Google recently released Portrait Light to better emulate professional-looking portraits. Portrait Light is a new post-capture feature for the Pixel Camera and Google Photos apps. It adds a simulated directional light source to the portraits, with the appropriate directionality and intensity set to complement the original photograph’s lighting.
In the Pixel Camera, Portrait Light is automatically applied post-capture to images in the default mode that may include one person or even a small group. In Portrait Mode photographs, it provides more dramatic lighting to accompany the shallow depth-of-field effect already applied, providing a studio-quality look. But Pixel users who shoot in Portrait Mode can also manually re-position and adjust the brightness within Google Photos to match their preference. For those who run Google Photos on Pixel 2 or newer, this relighting capability is also available for many pre-existing portrait photographs.
The technology behind Portrait Light
Portrait Light is inspired by the off-camera lights used by portrait photographers. It models a repositionable light source that can be added into the scene, having the initial lighting direction and intensity to complement the existing lighting in the photo. It leverages novel machine learning models. Each model is trained using a diverse dataset of photographs captured in the Light Stage computational illumination system. These models have two new capabilities:
- Automatic directional light placement: The algorithm places an artificial directional light in the scene (of the portrait), having an idea of how a photographer would have placed an off-camera (real) light source in the actual world.
- Synthetic post-capture relighting: Synthetic light is added for a given lighting direction and portrait in a way that looks realistic and natural.
Automatic Light Placement
First, the model is trained to estimate a high dynamic range, omnidirectional illumination profile for an input portrait scene. This new lighting estimation model deduces the direction, color, and relative intensity of all light sources in the scene from all directions, considering the face as a light probe. It uses MediaPipe Face Mesh to estimate the head pose of the portrait’s subject.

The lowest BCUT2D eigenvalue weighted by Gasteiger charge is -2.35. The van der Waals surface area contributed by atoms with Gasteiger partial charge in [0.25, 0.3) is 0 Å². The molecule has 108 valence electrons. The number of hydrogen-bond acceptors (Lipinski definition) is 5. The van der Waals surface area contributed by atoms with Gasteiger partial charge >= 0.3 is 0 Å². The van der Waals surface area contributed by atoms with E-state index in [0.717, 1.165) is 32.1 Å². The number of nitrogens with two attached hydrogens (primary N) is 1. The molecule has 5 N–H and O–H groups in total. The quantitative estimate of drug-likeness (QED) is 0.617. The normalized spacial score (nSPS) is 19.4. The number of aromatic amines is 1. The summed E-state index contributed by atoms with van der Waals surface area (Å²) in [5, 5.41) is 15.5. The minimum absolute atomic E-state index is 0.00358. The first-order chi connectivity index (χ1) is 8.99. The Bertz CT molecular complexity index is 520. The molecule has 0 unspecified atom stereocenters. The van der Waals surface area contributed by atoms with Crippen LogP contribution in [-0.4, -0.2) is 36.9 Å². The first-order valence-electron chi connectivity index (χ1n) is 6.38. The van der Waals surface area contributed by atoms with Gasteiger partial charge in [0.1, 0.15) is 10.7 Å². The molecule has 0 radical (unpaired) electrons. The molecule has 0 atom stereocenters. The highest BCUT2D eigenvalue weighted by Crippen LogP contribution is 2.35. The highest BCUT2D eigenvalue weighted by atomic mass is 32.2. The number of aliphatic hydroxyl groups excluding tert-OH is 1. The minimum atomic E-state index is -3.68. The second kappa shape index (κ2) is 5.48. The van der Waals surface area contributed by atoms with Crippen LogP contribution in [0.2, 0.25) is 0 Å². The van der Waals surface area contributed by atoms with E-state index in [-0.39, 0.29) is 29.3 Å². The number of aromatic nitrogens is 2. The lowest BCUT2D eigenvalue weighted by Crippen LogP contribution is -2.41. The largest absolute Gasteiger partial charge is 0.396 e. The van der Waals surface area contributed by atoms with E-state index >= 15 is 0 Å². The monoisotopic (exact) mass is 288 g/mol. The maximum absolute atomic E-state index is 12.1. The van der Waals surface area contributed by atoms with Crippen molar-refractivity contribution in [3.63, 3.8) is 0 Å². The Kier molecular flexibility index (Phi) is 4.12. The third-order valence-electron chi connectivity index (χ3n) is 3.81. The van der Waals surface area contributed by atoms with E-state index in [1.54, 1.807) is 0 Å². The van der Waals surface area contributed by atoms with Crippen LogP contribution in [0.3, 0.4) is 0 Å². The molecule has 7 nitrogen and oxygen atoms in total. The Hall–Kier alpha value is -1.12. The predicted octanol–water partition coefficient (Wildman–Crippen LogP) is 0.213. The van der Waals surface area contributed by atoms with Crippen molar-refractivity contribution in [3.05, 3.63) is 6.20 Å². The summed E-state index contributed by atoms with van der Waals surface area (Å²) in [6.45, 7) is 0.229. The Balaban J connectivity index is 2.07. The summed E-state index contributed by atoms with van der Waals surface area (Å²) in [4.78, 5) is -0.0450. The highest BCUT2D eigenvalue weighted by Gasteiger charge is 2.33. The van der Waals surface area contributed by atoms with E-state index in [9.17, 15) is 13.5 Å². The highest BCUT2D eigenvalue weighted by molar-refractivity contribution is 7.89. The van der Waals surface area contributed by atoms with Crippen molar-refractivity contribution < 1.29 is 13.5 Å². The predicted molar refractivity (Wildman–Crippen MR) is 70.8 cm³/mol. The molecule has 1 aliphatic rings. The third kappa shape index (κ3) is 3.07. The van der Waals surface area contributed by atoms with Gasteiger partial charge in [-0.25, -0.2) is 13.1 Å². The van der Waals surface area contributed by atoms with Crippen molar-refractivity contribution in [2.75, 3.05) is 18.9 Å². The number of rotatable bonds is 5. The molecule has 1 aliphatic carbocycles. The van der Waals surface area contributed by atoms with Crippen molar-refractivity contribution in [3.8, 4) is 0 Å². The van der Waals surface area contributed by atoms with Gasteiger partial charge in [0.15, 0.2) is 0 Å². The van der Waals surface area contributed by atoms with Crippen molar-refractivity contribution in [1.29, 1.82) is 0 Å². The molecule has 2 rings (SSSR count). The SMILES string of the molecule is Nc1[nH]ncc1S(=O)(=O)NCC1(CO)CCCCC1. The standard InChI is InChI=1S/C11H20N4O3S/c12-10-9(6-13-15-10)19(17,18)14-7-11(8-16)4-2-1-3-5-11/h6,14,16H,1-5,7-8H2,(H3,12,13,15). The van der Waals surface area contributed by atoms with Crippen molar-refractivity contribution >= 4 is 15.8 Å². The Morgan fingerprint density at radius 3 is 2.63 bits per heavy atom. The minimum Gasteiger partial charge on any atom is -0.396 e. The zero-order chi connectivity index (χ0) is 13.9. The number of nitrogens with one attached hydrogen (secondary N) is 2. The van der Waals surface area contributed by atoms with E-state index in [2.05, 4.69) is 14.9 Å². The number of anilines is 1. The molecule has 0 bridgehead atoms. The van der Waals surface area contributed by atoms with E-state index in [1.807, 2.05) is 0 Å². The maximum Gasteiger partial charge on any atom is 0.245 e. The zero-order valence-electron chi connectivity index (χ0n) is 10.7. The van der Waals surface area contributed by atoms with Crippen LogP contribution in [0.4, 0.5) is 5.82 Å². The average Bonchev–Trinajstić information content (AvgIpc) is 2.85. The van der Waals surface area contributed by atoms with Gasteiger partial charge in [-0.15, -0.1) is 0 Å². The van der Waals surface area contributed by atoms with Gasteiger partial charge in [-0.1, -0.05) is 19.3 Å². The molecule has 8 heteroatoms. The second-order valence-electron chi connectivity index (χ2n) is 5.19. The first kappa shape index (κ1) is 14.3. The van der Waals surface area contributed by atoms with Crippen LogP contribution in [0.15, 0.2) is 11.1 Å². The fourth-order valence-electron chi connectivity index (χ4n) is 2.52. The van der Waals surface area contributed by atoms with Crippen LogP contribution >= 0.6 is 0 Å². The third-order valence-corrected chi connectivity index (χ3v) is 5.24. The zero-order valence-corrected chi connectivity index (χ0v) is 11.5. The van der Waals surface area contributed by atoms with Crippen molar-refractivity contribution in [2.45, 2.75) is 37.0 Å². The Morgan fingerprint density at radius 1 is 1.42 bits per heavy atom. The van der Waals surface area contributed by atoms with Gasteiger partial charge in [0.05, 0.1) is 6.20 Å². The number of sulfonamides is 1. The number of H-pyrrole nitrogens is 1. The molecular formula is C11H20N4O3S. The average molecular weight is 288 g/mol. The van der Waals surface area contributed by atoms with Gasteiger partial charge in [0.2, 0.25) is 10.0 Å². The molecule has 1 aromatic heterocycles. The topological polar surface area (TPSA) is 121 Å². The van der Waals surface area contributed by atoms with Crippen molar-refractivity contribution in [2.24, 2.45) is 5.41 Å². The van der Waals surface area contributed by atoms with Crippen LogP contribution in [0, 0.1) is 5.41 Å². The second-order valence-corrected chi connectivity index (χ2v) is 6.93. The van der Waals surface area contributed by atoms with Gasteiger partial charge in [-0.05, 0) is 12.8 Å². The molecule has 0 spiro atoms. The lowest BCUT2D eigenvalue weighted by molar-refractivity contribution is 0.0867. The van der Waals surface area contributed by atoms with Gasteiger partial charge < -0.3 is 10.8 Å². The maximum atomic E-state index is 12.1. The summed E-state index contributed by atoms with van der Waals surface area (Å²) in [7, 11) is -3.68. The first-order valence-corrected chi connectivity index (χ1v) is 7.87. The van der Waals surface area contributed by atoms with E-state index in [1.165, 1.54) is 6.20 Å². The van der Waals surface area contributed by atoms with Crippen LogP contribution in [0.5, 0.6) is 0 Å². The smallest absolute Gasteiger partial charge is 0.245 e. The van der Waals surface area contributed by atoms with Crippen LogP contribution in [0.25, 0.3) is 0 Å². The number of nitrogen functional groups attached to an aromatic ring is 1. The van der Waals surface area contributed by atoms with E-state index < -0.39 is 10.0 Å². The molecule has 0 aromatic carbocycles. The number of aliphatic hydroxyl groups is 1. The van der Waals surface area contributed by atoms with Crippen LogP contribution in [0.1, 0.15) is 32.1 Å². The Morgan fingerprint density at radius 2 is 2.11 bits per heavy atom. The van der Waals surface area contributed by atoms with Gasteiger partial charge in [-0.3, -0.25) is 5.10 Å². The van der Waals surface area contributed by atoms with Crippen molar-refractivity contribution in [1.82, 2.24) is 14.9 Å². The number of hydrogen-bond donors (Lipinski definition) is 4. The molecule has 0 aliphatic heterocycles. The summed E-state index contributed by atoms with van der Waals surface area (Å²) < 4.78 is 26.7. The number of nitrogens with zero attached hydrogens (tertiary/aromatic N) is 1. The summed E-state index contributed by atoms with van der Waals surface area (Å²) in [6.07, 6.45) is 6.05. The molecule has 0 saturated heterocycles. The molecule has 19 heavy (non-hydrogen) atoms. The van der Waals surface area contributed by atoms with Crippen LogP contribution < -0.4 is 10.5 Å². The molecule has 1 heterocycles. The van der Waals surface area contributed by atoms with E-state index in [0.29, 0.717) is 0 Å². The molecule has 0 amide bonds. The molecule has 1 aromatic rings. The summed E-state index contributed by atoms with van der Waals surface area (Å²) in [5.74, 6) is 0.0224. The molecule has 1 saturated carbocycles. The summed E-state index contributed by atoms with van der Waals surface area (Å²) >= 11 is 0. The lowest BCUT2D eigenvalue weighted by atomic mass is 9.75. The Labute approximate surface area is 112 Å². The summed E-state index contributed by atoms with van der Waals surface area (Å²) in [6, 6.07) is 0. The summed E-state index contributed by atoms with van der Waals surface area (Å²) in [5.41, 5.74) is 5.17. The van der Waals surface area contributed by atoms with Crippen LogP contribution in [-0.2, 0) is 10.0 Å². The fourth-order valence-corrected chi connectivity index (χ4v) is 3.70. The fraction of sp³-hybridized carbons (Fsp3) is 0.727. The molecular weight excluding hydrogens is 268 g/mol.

Data-Driven Portrait Relighting
With the desired lighting direction and portrait, the model is next trained to add the illumination to the original photograph from a directional light source. Training data was generated by photographing seventy different people using the Light Stage computational illumination system. The spherical lighting rig used includes 64 cameras with different viewpoints, and 331 individually-programmable LED light sources. Each individual was photographed with one-light-at-a-time (OLAT) by each light. Doing so generates their reflectance field (their appearance as illuminated by the spherical environment’s discrete sections). The reflectance field helps to encode the unique color and light-reflecting properties of the subject’s skin, hair, and clothing. Creating such a dataset encouraged model performance across diverse lighting environments and individuals.
The procedure of training the model further includes:
- Learning detail-preserving relighting using the low-resolution quotient image.
- Supervising relighting with “Geometry Estimation.”
- Given an input portrait, per-pixel surface normals are estimated.
- These normals are then used to compute a light visibility map.
- The model then produces a low-resolution quotient image.
- The quotient image is upsampled and applied as a multiplier to the original image.
- It thus creates the original portrait with an additional light source added synthetically into the scene.
This is how the Portrait Light feature is added and is seen as the first step towards creative post-capture lighting controls for mobile cameras powered by ML.
Shilpi is a Contributor to Marktechpost.com. She is currently pursuing her third year of B.Tech in computer science and engineering from IIT Bhubaneswar. She has a keen interest in exploring latest technologies. She likes to write about different domains and learn about their real life applications.